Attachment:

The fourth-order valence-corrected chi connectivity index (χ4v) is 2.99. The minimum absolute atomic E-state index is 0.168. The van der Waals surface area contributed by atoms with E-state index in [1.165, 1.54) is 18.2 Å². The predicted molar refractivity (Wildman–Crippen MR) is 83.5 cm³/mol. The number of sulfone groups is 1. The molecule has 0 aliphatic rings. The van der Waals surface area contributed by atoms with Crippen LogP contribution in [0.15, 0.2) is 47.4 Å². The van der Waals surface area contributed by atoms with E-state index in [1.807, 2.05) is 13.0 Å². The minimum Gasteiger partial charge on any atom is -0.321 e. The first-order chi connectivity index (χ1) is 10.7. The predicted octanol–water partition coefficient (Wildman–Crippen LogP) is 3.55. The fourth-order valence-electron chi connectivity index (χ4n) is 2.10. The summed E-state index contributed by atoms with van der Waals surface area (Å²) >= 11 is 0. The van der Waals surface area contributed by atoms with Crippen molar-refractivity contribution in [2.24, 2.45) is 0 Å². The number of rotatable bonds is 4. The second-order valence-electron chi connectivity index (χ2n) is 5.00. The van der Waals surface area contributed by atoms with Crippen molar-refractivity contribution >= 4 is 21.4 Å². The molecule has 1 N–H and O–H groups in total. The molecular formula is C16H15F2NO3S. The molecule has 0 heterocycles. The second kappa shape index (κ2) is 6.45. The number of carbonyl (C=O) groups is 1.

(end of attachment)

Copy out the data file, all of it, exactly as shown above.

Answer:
The fourth-order valence-corrected chi connectivity index (χ4v) is 2.99. The minimum absolute atomic E-state index is 0.168. The van der Waals surface area contributed by atoms with E-state index in [1.165, 1.54) is 18.2 Å². The predicted molar refractivity (Wildman–Crippen MR) is 83.5 cm³/mol. The number of sulfone groups is 1. The molecule has 0 aliphatic rings. The van der Waals surface area contributed by atoms with Crippen LogP contribution in [0.15, 0.2) is 47.4 Å². The van der Waals surface area contributed by atoms with E-state index in [1.807, 2.05) is 13.0 Å². The minimum Gasteiger partial charge on any atom is -0.321 e. The first-order chi connectivity index (χ1) is 10.7. The predicted octanol–water partition coefficient (Wildman–Crippen LogP) is 3.55. The fourth-order valence-electron chi connectivity index (χ4n) is 2.10. The summed E-state index contributed by atoms with van der Waals surface area (Å²) >= 11 is 0. The van der Waals surface area contributed by atoms with Crippen molar-refractivity contribution in [2.24, 2.45) is 0 Å². The number of rotatable bonds is 4. The second-order valence-electron chi connectivity index (χ2n) is 5.00. The van der Waals surface area contributed by atoms with Crippen molar-refractivity contribution >= 4 is 21.4 Å². The molecule has 1 N–H and O–H groups in total. The molecular formula is C16H15F2NO3S. The molecule has 0 heterocycles. The second kappa shape index (κ2) is 6.45. The number of carbonyl (C=O) groups is 1.